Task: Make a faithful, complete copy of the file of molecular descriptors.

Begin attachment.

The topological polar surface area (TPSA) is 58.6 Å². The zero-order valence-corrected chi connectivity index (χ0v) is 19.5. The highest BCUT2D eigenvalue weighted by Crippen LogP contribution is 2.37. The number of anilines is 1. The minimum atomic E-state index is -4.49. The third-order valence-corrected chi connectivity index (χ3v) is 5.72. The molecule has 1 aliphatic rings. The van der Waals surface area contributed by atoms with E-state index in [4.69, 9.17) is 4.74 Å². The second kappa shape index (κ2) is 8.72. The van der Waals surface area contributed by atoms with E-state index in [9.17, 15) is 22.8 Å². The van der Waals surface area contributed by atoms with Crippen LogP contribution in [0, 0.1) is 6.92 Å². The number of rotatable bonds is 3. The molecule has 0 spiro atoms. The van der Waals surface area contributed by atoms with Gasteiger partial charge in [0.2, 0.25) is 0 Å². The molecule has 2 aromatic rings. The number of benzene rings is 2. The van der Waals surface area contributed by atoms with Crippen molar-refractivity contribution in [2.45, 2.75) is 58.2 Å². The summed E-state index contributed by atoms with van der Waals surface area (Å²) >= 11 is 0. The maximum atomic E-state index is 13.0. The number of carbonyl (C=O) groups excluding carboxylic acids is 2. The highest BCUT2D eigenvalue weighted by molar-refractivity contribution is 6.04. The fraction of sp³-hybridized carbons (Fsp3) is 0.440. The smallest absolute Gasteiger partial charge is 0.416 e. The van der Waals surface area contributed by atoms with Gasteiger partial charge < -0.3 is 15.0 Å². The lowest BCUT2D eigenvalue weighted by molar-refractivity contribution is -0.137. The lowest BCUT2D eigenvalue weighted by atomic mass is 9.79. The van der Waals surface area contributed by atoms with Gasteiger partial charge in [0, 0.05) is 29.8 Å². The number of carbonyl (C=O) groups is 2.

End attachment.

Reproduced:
The topological polar surface area (TPSA) is 58.6 Å². The zero-order valence-corrected chi connectivity index (χ0v) is 19.5. The highest BCUT2D eigenvalue weighted by Crippen LogP contribution is 2.37. The number of anilines is 1. The minimum atomic E-state index is -4.49. The third-order valence-corrected chi connectivity index (χ3v) is 5.72. The molecule has 1 aliphatic rings. The van der Waals surface area contributed by atoms with E-state index in [4.69, 9.17) is 4.74 Å². The second kappa shape index (κ2) is 8.72. The van der Waals surface area contributed by atoms with E-state index in [9.17, 15) is 22.8 Å². The van der Waals surface area contributed by atoms with Crippen LogP contribution in [0, 0.1) is 6.92 Å². The number of rotatable bonds is 3. The molecule has 0 spiro atoms. The van der Waals surface area contributed by atoms with Gasteiger partial charge in [0.2, 0.25) is 0 Å². The molecule has 2 aromatic rings. The number of benzene rings is 2. The van der Waals surface area contributed by atoms with Crippen molar-refractivity contribution in [2.45, 2.75) is 58.2 Å². The summed E-state index contributed by atoms with van der Waals surface area (Å²) >= 11 is 0. The maximum atomic E-state index is 13.0. The number of carbonyl (C=O) groups excluding carboxylic acids is 2. The highest BCUT2D eigenvalue weighted by molar-refractivity contribution is 6.04. The fraction of sp³-hybridized carbons (Fsp3) is 0.440. The smallest absolute Gasteiger partial charge is 0.416 e. The van der Waals surface area contributed by atoms with Gasteiger partial charge < -0.3 is 15.0 Å². The lowest BCUT2D eigenvalue weighted by molar-refractivity contribution is -0.137. The lowest BCUT2D eigenvalue weighted by atomic mass is 9.79. The van der Waals surface area contributed by atoms with Gasteiger partial charge in [0, 0.05) is 29.8 Å². The number of carbonyl (C=O) groups is 2.